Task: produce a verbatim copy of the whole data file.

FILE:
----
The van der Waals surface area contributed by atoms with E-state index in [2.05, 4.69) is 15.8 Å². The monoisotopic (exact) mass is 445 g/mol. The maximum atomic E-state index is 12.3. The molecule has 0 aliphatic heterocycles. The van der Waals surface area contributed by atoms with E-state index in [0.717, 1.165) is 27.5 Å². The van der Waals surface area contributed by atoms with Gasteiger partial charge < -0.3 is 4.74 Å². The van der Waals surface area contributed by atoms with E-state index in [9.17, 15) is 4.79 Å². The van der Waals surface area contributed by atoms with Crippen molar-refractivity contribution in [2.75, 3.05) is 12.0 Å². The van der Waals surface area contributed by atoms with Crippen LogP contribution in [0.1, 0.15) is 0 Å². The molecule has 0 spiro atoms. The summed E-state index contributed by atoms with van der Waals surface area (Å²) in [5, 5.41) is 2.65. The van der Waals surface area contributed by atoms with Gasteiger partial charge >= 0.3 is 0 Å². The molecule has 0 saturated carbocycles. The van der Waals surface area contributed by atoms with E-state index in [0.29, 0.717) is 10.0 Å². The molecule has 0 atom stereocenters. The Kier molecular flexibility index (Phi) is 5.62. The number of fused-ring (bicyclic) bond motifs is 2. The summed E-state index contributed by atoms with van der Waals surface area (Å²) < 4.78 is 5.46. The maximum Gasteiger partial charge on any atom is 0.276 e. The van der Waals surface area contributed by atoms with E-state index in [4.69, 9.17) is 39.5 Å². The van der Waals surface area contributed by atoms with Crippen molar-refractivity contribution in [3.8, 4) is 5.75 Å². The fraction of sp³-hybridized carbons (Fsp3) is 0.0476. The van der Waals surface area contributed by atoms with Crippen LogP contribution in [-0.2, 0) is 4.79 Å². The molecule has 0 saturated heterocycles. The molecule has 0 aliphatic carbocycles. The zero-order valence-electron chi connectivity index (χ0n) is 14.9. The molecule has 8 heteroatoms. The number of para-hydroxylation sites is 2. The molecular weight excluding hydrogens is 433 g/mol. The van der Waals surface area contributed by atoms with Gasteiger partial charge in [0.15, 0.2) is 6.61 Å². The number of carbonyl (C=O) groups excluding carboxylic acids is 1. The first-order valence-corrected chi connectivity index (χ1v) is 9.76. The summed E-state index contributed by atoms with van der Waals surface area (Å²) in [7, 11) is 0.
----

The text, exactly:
The van der Waals surface area contributed by atoms with E-state index in [2.05, 4.69) is 15.8 Å². The monoisotopic (exact) mass is 445 g/mol. The maximum atomic E-state index is 12.3. The molecule has 0 aliphatic heterocycles. The van der Waals surface area contributed by atoms with E-state index in [0.717, 1.165) is 27.5 Å². The van der Waals surface area contributed by atoms with Gasteiger partial charge < -0.3 is 4.74 Å². The van der Waals surface area contributed by atoms with E-state index in [9.17, 15) is 4.79 Å². The van der Waals surface area contributed by atoms with Crippen molar-refractivity contribution in [2.75, 3.05) is 12.0 Å². The van der Waals surface area contributed by atoms with Crippen LogP contribution in [0.1, 0.15) is 0 Å². The molecule has 0 spiro atoms. The summed E-state index contributed by atoms with van der Waals surface area (Å²) in [5, 5.41) is 2.65. The van der Waals surface area contributed by atoms with Gasteiger partial charge >= 0.3 is 0 Å². The molecule has 0 saturated carbocycles. The van der Waals surface area contributed by atoms with E-state index in [0.29, 0.717) is 10.0 Å². The molecule has 0 atom stereocenters. The Kier molecular flexibility index (Phi) is 5.62. The number of fused-ring (bicyclic) bond motifs is 2. The summed E-state index contributed by atoms with van der Waals surface area (Å²) < 4.78 is 5.46. The maximum Gasteiger partial charge on any atom is 0.276 e. The van der Waals surface area contributed by atoms with E-state index in [4.69, 9.17) is 39.5 Å². The van der Waals surface area contributed by atoms with Crippen molar-refractivity contribution in [3.8, 4) is 5.75 Å². The fraction of sp³-hybridized carbons (Fsp3) is 0.0476. The van der Waals surface area contributed by atoms with Crippen LogP contribution in [-0.2, 0) is 4.79 Å². The molecule has 0 saturated heterocycles. The molecule has 0 aliphatic carbocycles. The zero-order valence-electron chi connectivity index (χ0n) is 14.9. The molecule has 8 heteroatoms. The number of para-hydroxylation sites is 2. The molecular weight excluding hydrogens is 433 g/mol. The van der Waals surface area contributed by atoms with Gasteiger partial charge in [0.15, 0.2) is 6.61 Å². The number of carbonyl (C=O) groups excluding carboxylic acids is 1. The first-order valence-corrected chi connectivity index (χ1v) is 9.76. The summed E-state index contributed by atoms with van der Waals surface area (Å²) in [7, 11) is 0.